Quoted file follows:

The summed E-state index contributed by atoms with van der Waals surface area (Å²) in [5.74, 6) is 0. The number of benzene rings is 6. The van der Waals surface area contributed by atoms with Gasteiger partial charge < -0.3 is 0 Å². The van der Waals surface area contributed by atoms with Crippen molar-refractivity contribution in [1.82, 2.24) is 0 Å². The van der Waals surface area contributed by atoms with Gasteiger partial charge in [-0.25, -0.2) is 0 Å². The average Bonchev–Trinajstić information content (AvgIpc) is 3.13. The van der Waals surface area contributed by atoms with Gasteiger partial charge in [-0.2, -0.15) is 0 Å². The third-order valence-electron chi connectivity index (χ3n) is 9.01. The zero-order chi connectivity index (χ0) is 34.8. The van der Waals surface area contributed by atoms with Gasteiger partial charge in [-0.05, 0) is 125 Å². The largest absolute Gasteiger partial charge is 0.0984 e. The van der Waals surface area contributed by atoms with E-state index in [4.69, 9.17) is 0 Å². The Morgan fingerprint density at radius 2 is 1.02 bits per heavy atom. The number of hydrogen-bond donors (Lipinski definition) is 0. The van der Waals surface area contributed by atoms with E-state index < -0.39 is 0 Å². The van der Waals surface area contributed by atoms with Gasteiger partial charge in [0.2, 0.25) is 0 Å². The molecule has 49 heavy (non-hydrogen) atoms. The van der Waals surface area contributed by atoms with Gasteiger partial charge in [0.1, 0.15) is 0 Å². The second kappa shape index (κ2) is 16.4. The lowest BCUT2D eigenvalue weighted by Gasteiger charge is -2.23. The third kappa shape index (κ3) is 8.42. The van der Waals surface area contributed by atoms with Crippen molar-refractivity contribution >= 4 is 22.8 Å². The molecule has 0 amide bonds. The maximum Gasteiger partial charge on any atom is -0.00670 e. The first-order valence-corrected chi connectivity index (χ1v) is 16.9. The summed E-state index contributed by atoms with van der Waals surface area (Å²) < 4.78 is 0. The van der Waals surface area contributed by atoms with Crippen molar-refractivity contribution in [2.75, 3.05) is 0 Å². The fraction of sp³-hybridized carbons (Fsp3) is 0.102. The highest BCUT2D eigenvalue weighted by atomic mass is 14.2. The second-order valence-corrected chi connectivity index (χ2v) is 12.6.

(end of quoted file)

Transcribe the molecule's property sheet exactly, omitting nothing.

The summed E-state index contributed by atoms with van der Waals surface area (Å²) in [5.74, 6) is 0. The number of benzene rings is 6. The van der Waals surface area contributed by atoms with Gasteiger partial charge < -0.3 is 0 Å². The van der Waals surface area contributed by atoms with Crippen molar-refractivity contribution in [1.82, 2.24) is 0 Å². The van der Waals surface area contributed by atoms with Gasteiger partial charge in [-0.25, -0.2) is 0 Å². The average Bonchev–Trinajstić information content (AvgIpc) is 3.13. The van der Waals surface area contributed by atoms with Gasteiger partial charge in [-0.2, -0.15) is 0 Å². The third-order valence-electron chi connectivity index (χ3n) is 9.01. The zero-order chi connectivity index (χ0) is 34.8. The van der Waals surface area contributed by atoms with Gasteiger partial charge in [-0.05, 0) is 125 Å². The largest absolute Gasteiger partial charge is 0.0984 e. The van der Waals surface area contributed by atoms with E-state index in [4.69, 9.17) is 0 Å². The Morgan fingerprint density at radius 2 is 1.02 bits per heavy atom. The number of hydrogen-bond donors (Lipinski definition) is 0. The van der Waals surface area contributed by atoms with E-state index < -0.39 is 0 Å². The van der Waals surface area contributed by atoms with Gasteiger partial charge in [0.2, 0.25) is 0 Å². The molecule has 49 heavy (non-hydrogen) atoms. The van der Waals surface area contributed by atoms with Gasteiger partial charge in [0.1, 0.15) is 0 Å². The second kappa shape index (κ2) is 16.4. The lowest BCUT2D eigenvalue weighted by Gasteiger charge is -2.23. The third kappa shape index (κ3) is 8.42. The van der Waals surface area contributed by atoms with Crippen molar-refractivity contribution >= 4 is 22.8 Å². The molecule has 0 amide bonds. The maximum Gasteiger partial charge on any atom is -0.00670 e. The first-order valence-corrected chi connectivity index (χ1v) is 16.9. The summed E-state index contributed by atoms with van der Waals surface area (Å²) < 4.78 is 0. The van der Waals surface area contributed by atoms with Crippen molar-refractivity contribution in [2.75, 3.05) is 0 Å². The fraction of sp³-hybridized carbons (Fsp3) is 0.102. The highest BCUT2D eigenvalue weighted by atomic mass is 14.2. The second-order valence-corrected chi connectivity index (χ2v) is 12.6.